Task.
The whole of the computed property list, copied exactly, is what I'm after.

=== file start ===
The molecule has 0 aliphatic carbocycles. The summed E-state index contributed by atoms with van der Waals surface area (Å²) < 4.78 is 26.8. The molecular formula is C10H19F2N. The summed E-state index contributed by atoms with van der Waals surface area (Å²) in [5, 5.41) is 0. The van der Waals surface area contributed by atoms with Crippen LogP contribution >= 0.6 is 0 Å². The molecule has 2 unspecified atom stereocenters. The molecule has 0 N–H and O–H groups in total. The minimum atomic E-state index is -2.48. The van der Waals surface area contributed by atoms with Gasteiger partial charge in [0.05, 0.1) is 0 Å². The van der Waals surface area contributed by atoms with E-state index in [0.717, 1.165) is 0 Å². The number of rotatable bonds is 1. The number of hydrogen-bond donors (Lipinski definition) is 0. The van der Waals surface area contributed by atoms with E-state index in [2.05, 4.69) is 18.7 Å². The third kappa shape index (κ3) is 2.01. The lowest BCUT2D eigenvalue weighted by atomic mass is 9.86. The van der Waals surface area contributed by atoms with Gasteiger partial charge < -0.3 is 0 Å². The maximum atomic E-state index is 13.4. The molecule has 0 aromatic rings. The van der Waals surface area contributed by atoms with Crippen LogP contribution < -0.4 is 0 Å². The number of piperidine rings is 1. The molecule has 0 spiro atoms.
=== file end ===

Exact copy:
The molecule has 0 aliphatic carbocycles. The summed E-state index contributed by atoms with van der Waals surface area (Å²) < 4.78 is 26.8. The molecular formula is C10H19F2N. The summed E-state index contributed by atoms with van der Waals surface area (Å²) in [5, 5.41) is 0. The van der Waals surface area contributed by atoms with Crippen LogP contribution >= 0.6 is 0 Å². The molecule has 2 unspecified atom stereocenters. The molecule has 0 N–H and O–H groups in total. The minimum atomic E-state index is -2.48. The van der Waals surface area contributed by atoms with Gasteiger partial charge in [0.05, 0.1) is 0 Å². The van der Waals surface area contributed by atoms with E-state index in [0.717, 1.165) is 0 Å². The number of rotatable bonds is 1. The number of hydrogen-bond donors (Lipinski definition) is 0. The van der Waals surface area contributed by atoms with E-state index in [2.05, 4.69) is 18.7 Å². The third kappa shape index (κ3) is 2.01. The lowest BCUT2D eigenvalue weighted by atomic mass is 9.86. The van der Waals surface area contributed by atoms with Gasteiger partial charge < -0.3 is 0 Å². The maximum atomic E-state index is 13.4. The molecule has 0 aromatic rings. The van der Waals surface area contributed by atoms with Crippen LogP contribution < -0.4 is 0 Å². The number of piperidine rings is 1. The molecule has 0 spiro atoms.